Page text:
Approximately 1,000 cases of perinatal hepatitis B occur annually in the United States, and nearly 90% of chronic hepatitis B cases in infants develop in the first year of life.

Hepatitis B vaccination is recommended for all medically stable infants weighing 2,000 g or more within 24 hours of birth, unvaccinated infants and children, and unvaccinated adults requesting protection from hepatitis B or who are at increased risk of hepatitis B.

SORT: KEY RECOMMENDATIONS FOR PRACTICE

Pregnant women should be screened for hepatitis B at the first prenatal visit.

SORT: KEY RECOMMENDATIONS FOR PRACTICE

Pregnant women should be screened for hepatitis B at the first prenatal visit.

eFIGURE A

eFIGURE A

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Can Hepatitis B Be Prevented

The hepatitis B vaccine is one of the best ways to control the disease. It is safe, effective and widely available. More than one billion doses of the vaccine have been administered globally since 1982. The World Health Organization says the vaccine is 98-100% effective in guarding against the virus. Newborns should be vaccinated.

The disease has also been more widely prevented thanks to:

  • Widespread global adoption of safe blood-handling practices. WHO says 97% of the blood donated around the world is now screened for HBV and other diseases.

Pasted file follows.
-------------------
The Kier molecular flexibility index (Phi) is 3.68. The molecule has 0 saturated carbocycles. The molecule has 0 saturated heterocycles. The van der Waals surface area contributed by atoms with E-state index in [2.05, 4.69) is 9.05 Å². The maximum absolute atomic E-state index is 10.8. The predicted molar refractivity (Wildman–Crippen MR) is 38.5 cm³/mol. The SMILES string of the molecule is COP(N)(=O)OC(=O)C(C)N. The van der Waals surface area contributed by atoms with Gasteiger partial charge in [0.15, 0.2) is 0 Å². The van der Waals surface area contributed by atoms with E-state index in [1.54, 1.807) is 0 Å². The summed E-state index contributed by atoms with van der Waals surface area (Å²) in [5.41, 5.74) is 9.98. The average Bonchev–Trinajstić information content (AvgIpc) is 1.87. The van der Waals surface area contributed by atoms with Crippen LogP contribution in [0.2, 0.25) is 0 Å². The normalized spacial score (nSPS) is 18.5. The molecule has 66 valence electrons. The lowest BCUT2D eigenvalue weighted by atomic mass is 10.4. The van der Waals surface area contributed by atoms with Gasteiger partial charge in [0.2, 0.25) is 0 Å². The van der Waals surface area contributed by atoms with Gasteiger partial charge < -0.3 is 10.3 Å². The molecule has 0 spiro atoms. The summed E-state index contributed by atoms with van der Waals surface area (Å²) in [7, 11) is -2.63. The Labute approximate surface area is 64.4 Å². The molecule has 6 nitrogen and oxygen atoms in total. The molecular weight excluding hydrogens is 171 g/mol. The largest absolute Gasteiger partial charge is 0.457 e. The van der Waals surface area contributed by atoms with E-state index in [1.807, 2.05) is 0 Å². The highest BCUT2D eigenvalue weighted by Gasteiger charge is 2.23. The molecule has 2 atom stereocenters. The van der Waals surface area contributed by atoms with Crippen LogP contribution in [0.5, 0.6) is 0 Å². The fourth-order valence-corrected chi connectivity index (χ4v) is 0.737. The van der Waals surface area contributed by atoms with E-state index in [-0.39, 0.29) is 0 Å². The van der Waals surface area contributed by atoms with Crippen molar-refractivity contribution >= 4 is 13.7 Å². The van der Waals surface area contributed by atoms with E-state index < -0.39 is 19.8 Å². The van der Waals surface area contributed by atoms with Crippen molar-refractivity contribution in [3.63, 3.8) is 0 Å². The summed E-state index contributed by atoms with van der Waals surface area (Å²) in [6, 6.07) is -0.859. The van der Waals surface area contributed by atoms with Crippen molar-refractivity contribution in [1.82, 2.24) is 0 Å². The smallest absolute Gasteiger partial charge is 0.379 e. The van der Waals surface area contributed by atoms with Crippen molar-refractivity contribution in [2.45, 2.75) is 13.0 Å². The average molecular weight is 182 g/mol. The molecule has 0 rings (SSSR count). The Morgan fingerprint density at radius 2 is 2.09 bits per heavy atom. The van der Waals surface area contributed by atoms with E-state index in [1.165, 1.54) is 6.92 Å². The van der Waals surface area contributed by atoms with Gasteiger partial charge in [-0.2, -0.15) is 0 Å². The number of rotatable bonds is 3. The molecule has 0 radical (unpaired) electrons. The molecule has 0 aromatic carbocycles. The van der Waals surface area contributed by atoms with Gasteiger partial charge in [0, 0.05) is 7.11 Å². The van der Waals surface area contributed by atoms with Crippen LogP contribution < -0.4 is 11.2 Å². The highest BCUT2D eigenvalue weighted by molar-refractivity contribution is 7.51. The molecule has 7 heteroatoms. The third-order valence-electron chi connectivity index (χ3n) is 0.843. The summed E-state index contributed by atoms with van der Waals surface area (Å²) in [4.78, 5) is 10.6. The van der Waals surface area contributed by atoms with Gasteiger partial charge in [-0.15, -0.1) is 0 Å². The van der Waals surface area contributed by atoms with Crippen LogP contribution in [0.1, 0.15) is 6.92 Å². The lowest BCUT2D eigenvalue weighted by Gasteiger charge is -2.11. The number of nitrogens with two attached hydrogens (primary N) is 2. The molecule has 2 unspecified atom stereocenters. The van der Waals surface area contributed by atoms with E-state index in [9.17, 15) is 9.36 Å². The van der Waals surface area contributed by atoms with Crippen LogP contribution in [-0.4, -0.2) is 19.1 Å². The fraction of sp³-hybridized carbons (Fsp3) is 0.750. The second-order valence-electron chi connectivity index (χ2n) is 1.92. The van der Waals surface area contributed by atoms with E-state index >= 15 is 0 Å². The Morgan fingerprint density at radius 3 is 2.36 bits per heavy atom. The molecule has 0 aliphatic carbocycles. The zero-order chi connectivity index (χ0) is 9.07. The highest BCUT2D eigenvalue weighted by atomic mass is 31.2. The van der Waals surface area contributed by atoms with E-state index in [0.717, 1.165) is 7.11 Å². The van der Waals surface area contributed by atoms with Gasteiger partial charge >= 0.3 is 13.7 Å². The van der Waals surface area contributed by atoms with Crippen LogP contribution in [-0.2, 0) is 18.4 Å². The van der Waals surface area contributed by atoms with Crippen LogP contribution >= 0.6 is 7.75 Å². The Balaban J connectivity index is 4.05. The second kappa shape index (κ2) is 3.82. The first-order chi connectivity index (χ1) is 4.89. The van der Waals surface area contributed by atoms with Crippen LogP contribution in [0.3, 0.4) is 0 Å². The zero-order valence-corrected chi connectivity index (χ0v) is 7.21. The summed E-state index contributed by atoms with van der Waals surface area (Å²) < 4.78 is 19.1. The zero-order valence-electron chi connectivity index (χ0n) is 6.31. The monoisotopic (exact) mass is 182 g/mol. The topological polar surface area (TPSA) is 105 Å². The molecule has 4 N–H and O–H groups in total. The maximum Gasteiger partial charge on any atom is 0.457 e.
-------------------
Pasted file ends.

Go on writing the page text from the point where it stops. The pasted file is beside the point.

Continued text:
• Safer blood injection practices, using clean needles.
  • Safe-sex practices.

You can help prevent hepatitis B infections by:

  • Practicing safe sex .
  • Never sharing personal care items like toothbrushes or razors.
  • Getting tattoos or piercings only at shops that employ safe hygiene practices.
  • Not sharing needles to use drugs.
  • Asking your healthcare provider for blood tests to determine if you have HBV or if you are immune.

What Should You Know About Hepatitis B Before You Travel

5 Pearls on Chronic Hepatitis B, Part 1

Hepatitis B is quite common in China and other Asian countries, where as many as 1 in 12 people have the virus, though many dont know it. Before traveling to those places, you should make sure youve been vaccinated against the virus.

In addition to getting the vaccine, you can take these additional precautions to reduce your risk of contracting the virus:

  • Refrain from taking illegal drugs.
  • Always use latex or polyurethane condoms during sex.
  • Make sure new, sterile needles are used during all piercings, tattoos and acupuncture sessions.
  • Avoid direct contact with blood and bodily fluids.
  • Know the HBV status of all your sexual partners.
  • Ask your doctor about possible vaccination before you travel to a place where hepatitis B is common.

A note from Cleveland Clinic